An arborists job is deeply tied to the weather. Without knowing what weather to expect for the coming day or season, it’s tough for arborists to plan for daily operations and the trees on which they work. Forecasting the weather is an important skill for arborists to learn, helping them better assess how storms affect trees, how to anticipate and mitigate possible damage ahead of time, and how to effectively respond when storms strike.

Tree removal and clearing after a storm can provide faster access for tree removal companies, first responders, line repair crews, and other emergency service personnel. These crews must be ready to provide a swift and well-coordinated response with the equipment. Successful storm response allows  everyone involved to work harder and smarter, ultimately restoring the critical services to the communities and customers served by the tree removal industry.

How Branches and Trees Fail

Trees are structures. Just like any structure, they have breaking points. Fortunately, as trees grow, they continually adapt to the load of their own weight, as well as the weight that wind and rain brings to branches.

Trees also suffer defects over time, such as leans, decay, girding roots, or poor branch attachments. Storm conditions can damage their structure and increase load and stress, which leads to failure if bad enough.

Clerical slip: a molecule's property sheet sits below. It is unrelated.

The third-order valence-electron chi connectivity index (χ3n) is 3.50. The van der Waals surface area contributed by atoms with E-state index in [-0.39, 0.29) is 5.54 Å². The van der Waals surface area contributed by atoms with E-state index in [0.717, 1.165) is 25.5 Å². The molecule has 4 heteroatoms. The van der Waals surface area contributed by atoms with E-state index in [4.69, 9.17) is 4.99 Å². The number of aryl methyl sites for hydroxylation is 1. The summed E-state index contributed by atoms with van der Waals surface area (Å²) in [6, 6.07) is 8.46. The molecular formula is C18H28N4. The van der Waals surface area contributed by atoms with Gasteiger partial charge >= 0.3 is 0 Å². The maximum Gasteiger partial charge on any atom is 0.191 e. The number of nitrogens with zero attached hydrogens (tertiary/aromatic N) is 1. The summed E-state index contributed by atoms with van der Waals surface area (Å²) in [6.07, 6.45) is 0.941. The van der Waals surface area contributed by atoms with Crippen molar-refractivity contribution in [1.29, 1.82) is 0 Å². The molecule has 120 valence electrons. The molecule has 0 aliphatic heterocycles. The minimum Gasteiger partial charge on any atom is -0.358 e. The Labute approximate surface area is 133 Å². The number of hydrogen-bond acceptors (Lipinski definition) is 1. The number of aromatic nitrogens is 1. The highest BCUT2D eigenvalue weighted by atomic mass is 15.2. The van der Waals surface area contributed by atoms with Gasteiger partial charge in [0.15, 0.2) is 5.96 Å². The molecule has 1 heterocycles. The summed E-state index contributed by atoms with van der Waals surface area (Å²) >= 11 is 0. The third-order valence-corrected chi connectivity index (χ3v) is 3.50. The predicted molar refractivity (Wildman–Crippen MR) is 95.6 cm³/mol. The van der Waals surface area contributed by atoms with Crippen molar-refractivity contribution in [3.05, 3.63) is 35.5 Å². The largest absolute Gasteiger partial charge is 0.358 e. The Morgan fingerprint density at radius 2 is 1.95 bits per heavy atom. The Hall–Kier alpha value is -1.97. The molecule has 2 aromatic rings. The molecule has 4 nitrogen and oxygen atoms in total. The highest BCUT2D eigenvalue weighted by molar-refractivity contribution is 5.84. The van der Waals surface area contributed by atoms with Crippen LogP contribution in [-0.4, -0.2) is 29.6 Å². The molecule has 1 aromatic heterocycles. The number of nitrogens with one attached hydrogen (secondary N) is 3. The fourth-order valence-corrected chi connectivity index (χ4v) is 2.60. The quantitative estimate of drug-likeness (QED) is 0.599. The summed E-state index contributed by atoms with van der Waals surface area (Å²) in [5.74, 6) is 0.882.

Effects of Rain, Ice and Snow

Trees accumulate the weight of many things, from ice to snow to animals and fruit. Sometimes they have to adapt to this weight change at a moments notice. Most trees can handle these conditions, including typical weather conditions. However, unusual or extreme conditions can increase the likelihood of failure. Examples include:

  • accumulating ice on twigs and branches
  • heavy downpours on dense, wide trees
  • wet snow, especially on trees that haven’t yet lost their leaves

The added weight of these factors leads to failure if the loads exceed trunk, branch, the density of twigs or foilage, the degree of lean, and wind.

Effects of Wind

Wind places loads on trees, including trunks, branches, and roots that lead to higher stress levels. The length and size of tree branches can help to dampen the overall effects of wind, but as wind speed increases, the load placed on stress points within the tree can increase and fail.

Effects of Saturated Soils

Some soils can become saturated by heavy rain, which reduces the friction between roots and soil and the holding capacity of roots. The reduction of friction means that the tree roots have less density. When saturated soil is combined with the conditions listed above, it increases the likelihood that entire tree failure is increased.